Pink tile by India Mahdavi for Bisazza. —Handout

Got time? Make it your own

“It not hugely more expensive to make custom tiles — it just takes time really,’’ explained Sarah Watson, founder of Balineum in England, which excels at small-batch custom orders. Their Hanley collection of ceramic tiles is available in a dozen solid-color glazes that are hand-mixed to achieve an ideal blend of pigments. “We regularly make custom-glaze colors for clients. They will give us a Pantone reference, or we’ll try to match to a fabric or wallpaper,’’ Watson said. “Once we have an approved glaze color, we can then apply this on almost any size or shape tile.’’

Watson knows how passionate her customers can be about finding just the right hue for their home. “Last year we made two slightly different shades of blue for a boys’ bathroom. Both brothers wanted blue tiles but not the same.’’ To create a truly one-of-a-kind design within the home, Watson suggests using the tiles in any number of formations, including graphic chevron.

Sweet relief

When it comes to successfully marrying serious color tones with unexpected texture, Granada Tile’s new Relief collection, which debuted this spring after many years of development, takes the cake. Melanie Stephens, director of design and marketing at Granada Tile, explains: “We have been fascinated by the idea of relief tiles and their potential to create a tone-on-tone effect. We are launching them now because, thanks to a powerful new Italian polishing line, we are able to achieve high polish on the top surface to contrast with the matte of the indented surface.’’ Each pattern is available in four colors selected from Granada’s standard palette of 40. According to Stephens, certain designs lend themselves to particular colors. “For example,’’ she said, “Tangalle has a very Southwest Native American feeling and calls for our earth and rock tones: tan, coffee, terra cotta and clay.’’

Hanley chevron tile from Balineum. —Handout

Adding dimension

For anyone seeking to create a futuristic style statement to liven up a boring wall, the Yara Metal hex ceramic wall tile series from The Tile Shop creates a conversation piece with its slightly reflective metallic finish —available in black, silver, or white —and a 3-D geometric pattern on its surface. Pittsburgh designer Lauren Levant believes that textured tiles, such as the sculptural wavy tiles from Porcelanosa, can truly bring a whole new layer to a finished design scheme. “Thinking about walls in three dimensions is a way to give an even more dynamic effect to a naturally beautiful material,’’ Levant explained. “In this case, the natural beauty of limestone is accentuated by a sculptural treatment and allows light to play beautifully across its surface.’’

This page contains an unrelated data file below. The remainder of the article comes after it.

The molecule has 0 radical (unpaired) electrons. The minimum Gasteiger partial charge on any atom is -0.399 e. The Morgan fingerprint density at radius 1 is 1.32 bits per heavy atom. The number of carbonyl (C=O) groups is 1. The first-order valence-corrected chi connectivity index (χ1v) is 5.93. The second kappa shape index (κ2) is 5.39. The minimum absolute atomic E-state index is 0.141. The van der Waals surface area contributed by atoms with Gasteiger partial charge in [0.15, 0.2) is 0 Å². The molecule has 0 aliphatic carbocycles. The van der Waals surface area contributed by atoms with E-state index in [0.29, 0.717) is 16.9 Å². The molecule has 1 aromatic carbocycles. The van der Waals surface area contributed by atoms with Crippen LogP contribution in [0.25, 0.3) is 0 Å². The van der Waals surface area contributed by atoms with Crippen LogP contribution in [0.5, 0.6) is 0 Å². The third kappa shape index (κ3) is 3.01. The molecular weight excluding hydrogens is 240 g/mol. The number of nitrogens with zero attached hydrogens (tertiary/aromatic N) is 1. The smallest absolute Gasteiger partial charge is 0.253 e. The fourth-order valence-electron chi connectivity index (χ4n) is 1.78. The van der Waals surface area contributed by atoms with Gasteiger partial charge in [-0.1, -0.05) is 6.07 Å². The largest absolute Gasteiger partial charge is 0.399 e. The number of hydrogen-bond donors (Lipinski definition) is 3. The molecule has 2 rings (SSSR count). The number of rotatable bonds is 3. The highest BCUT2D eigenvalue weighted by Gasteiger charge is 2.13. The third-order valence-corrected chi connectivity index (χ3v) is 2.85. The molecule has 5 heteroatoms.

Yara metallic tile by The Tile Shop. —Handout

Wall tiles have recently become available to designers in a myriad of materials, including natural stone, porcelain, wood, metal, glass, and others. “All of these can create a level of depth to a design that can make a big impact,’’ she said.

A twist on a classic

If the urge to play it safe with subway tiles still strikes you, consider this novel twist from San Francisco designer Jon de la Cruz, the design maestro behind the 2017 House Beautiful Kitchen of the Year: “Fireclay Tile also offers a handmade glazed thin brick, a beautiful recycled brick tile that gives you both texture and saturated color that is just the right fit for traditional and modern palettes,’’ Cruz said. “We love using it as kitchen backsplashes and fireplace surrounds to add a special layer of subtle patina while still feeling clean and fresh.’’

Tile has never looked so good, and the colorful and textural offerings to dress floors, walls, and backsplashes have never been so pretty or plentiful. Ready to decorate? The hardest part may be in choosing where to begin.

Christina Poletto lives just outside New York City, where she writes about unusual old homes and interior design trends. Follow her on Instagram @dovetailordesignstudio. Send comments to [email protected]. Subscribe to our newsletter at